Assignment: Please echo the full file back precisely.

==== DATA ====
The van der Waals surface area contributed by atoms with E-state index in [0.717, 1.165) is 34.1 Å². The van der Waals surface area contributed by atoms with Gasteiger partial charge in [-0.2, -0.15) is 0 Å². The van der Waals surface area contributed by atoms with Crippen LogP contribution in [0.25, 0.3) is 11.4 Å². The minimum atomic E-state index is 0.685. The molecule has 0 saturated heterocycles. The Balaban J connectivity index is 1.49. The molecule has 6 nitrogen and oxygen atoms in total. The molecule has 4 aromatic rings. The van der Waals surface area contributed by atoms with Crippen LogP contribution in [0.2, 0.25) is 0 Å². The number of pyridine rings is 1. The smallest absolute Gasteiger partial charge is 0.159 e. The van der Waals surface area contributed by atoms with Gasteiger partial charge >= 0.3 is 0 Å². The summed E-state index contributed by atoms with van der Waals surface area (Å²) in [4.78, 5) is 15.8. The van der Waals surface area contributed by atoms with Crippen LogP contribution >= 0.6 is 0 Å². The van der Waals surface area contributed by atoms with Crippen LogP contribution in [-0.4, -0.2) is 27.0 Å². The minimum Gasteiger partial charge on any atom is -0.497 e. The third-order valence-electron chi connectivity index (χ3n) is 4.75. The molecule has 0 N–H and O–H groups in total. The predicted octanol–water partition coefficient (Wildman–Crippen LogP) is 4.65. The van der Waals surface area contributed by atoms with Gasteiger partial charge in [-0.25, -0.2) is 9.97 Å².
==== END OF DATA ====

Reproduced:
The van der Waals surface area contributed by atoms with E-state index in [0.717, 1.165) is 34.1 Å². The van der Waals surface area contributed by atoms with Gasteiger partial charge in [-0.2, -0.15) is 0 Å². The van der Waals surface area contributed by atoms with Crippen LogP contribution in [0.25, 0.3) is 11.4 Å². The minimum atomic E-state index is 0.685. The molecule has 0 saturated heterocycles. The Balaban J connectivity index is 1.49. The molecule has 6 nitrogen and oxygen atoms in total. The molecule has 4 aromatic rings. The van der Waals surface area contributed by atoms with Crippen LogP contribution in [0.2, 0.25) is 0 Å². The number of pyridine rings is 1. The smallest absolute Gasteiger partial charge is 0.159 e. The van der Waals surface area contributed by atoms with Gasteiger partial charge >= 0.3 is 0 Å². The summed E-state index contributed by atoms with van der Waals surface area (Å²) in [4.78, 5) is 15.8. The van der Waals surface area contributed by atoms with Crippen LogP contribution >= 0.6 is 0 Å². The van der Waals surface area contributed by atoms with Crippen LogP contribution in [-0.4, -0.2) is 27.0 Å². The minimum Gasteiger partial charge on any atom is -0.497 e. The third-order valence-electron chi connectivity index (χ3n) is 4.75. The molecule has 0 N–H and O–H groups in total. The predicted octanol–water partition coefficient (Wildman–Crippen LogP) is 4.65. The van der Waals surface area contributed by atoms with Gasteiger partial charge in [-0.25, -0.2) is 9.97 Å².